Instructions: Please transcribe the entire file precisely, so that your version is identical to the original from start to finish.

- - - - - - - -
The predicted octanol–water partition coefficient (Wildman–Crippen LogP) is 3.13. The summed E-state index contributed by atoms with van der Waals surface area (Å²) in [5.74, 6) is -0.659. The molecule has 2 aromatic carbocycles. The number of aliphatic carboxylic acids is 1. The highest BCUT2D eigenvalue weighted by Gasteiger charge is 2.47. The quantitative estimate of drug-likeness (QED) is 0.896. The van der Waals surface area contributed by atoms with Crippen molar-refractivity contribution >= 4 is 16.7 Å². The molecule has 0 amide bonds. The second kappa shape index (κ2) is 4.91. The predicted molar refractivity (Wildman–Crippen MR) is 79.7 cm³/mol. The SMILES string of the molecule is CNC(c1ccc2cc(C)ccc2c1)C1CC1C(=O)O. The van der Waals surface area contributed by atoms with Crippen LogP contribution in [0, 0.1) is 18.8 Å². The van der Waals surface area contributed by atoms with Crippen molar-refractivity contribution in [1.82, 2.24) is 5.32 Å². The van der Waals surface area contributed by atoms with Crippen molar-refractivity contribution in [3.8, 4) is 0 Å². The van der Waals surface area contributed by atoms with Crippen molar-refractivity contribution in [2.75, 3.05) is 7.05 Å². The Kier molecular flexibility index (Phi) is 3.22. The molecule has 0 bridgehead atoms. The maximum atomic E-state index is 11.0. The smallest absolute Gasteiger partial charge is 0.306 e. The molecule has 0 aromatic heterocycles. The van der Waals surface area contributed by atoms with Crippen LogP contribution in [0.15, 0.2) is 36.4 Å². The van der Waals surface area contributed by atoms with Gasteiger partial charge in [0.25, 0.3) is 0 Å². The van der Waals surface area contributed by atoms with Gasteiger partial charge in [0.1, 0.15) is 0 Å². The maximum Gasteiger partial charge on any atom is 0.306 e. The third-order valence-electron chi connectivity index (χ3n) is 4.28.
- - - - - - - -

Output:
The predicted octanol–water partition coefficient (Wildman–Crippen LogP) is 3.13. The summed E-state index contributed by atoms with van der Waals surface area (Å²) in [5.74, 6) is -0.659. The molecule has 2 aromatic carbocycles. The number of aliphatic carboxylic acids is 1. The highest BCUT2D eigenvalue weighted by Gasteiger charge is 2.47. The quantitative estimate of drug-likeness (QED) is 0.896. The van der Waals surface area contributed by atoms with Crippen molar-refractivity contribution >= 4 is 16.7 Å². The molecule has 0 amide bonds. The second kappa shape index (κ2) is 4.91. The predicted molar refractivity (Wildman–Crippen MR) is 79.7 cm³/mol. The SMILES string of the molecule is CNC(c1ccc2cc(C)ccc2c1)C1CC1C(=O)O. The van der Waals surface area contributed by atoms with Crippen LogP contribution in [0, 0.1) is 18.8 Å². The van der Waals surface area contributed by atoms with Crippen molar-refractivity contribution in [1.82, 2.24) is 5.32 Å². The van der Waals surface area contributed by atoms with Crippen molar-refractivity contribution in [3.8, 4) is 0 Å². The van der Waals surface area contributed by atoms with Crippen molar-refractivity contribution in [2.75, 3.05) is 7.05 Å². The Kier molecular flexibility index (Phi) is 3.22. The molecule has 0 bridgehead atoms. The maximum atomic E-state index is 11.0. The smallest absolute Gasteiger partial charge is 0.306 e. The molecule has 0 aromatic heterocycles. The van der Waals surface area contributed by atoms with Crippen LogP contribution in [0.15, 0.2) is 36.4 Å². The van der Waals surface area contributed by atoms with Gasteiger partial charge in [0.25, 0.3) is 0 Å². The van der Waals surface area contributed by atoms with Gasteiger partial charge in [0.1, 0.15) is 0 Å². The maximum Gasteiger partial charge on any atom is 0.306 e. The third-order valence-electron chi connectivity index (χ3n) is 4.28.